48:19-20   Jacob said he knew what he was doing, and Manasseh’s offspring would become one of the tribes of Israel.  But the multiplication of the Jewish people would be through the tribe of Ephraim. 

Note:    Hezekiah tried to reunite the Northern Kingdom with the people of Judah in the south, and sent messengers to invite the people of Manasseh and Ephraim to celebrate the passover in Jerusalem, but “they laughed them to scorn and mocked them” (2 Chronicles 30:10).   Before the fall of the Northern Kingdom it seems the tribe of Manasseh, who were shepherds grazing in the area  across the Jordan just south of Damascus, were decimated by the Assyrian invaders from the north (2 Kings 16:9; 17:5)   Ephraim gradually became the dominant tribe in the Northern Kingdom, and their name could be used for the northern tribes as a whole (2 Chronicles 25:7; Isaiah 7:5; Hosea 4:17, 5:3; 6:4, 10).  Together with the descendants of Reuben (see note on 48:5-6) the tribe of Manasseh were not part of the main group of the Northern Kingdom who went into exile (2 Kings 17:23; 18:9-11).  The Ephraimites  went into exile 135 years before the people of Judah in the Southern Kingdom, and like them they had intermarried (see Ezra 10:2, 10) and been absorbed into the population of Mesopotamia (Esther 3:8;; 8:9-11).  A proportion of them had deserted to reside in the area of Judah (2 Chronicles 15:9) so they may have gone into exile when Jerusalem fell.  Remnants of the Jews from the Southern Kingdom returned from exile (Ezra 1:3; 8:1-14) but there is no mention of a return of people from the tribe of Manasseh which disappeared from history.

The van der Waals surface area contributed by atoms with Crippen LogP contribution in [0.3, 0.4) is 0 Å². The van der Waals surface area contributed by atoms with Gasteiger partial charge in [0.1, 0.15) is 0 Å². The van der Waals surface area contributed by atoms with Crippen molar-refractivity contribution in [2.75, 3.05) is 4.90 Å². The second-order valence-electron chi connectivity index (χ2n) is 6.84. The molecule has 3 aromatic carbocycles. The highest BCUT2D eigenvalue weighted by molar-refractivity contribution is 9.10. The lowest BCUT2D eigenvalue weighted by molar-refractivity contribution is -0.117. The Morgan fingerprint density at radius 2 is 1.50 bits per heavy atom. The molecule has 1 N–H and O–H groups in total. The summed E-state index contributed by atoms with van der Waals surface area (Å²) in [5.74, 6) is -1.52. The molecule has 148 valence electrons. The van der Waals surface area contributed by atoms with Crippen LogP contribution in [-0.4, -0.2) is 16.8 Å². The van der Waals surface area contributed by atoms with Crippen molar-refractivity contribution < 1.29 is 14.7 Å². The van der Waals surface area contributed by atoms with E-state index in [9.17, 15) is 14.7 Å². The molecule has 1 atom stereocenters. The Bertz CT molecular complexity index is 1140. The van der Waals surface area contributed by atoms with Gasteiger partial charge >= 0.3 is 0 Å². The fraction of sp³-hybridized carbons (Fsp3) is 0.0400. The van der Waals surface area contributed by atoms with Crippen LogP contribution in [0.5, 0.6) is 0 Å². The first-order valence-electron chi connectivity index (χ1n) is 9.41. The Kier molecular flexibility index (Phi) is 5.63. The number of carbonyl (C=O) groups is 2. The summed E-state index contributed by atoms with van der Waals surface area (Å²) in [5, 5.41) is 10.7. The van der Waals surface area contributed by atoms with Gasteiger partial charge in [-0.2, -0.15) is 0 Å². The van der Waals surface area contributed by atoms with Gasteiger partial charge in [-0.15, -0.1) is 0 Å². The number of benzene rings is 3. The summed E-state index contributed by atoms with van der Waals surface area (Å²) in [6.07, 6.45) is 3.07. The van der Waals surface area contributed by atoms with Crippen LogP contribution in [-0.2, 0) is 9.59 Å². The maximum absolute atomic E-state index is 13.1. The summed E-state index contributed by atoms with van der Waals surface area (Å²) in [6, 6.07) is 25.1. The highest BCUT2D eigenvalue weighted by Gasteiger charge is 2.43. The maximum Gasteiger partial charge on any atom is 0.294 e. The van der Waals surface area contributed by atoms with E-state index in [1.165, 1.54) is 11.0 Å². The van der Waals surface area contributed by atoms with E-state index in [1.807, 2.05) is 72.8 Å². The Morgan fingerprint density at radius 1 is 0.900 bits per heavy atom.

48:21   Finally Israel promised Joseph that he would be brought back to Canaan.  His body was taken back there (50:25-26; Exodus 13:19).   But his descendants did go out in the Exodus, and their tribes were given territory in the promised land (Joshua 14:3-4; 16:4-9).

 48:22    For the portion of the inheritance transferred from Reuben see the note on 48:5-6.   The territory of Ephraim would include the town of Shechem occupied when Jacob came south from Haran (33:18-20).   There is no record of Jacob himself capturing the city by the sword, but he counted his sons, Simeon and Levi, as doing this for him when they treacherously killed all the male inhabitants (34:25-29).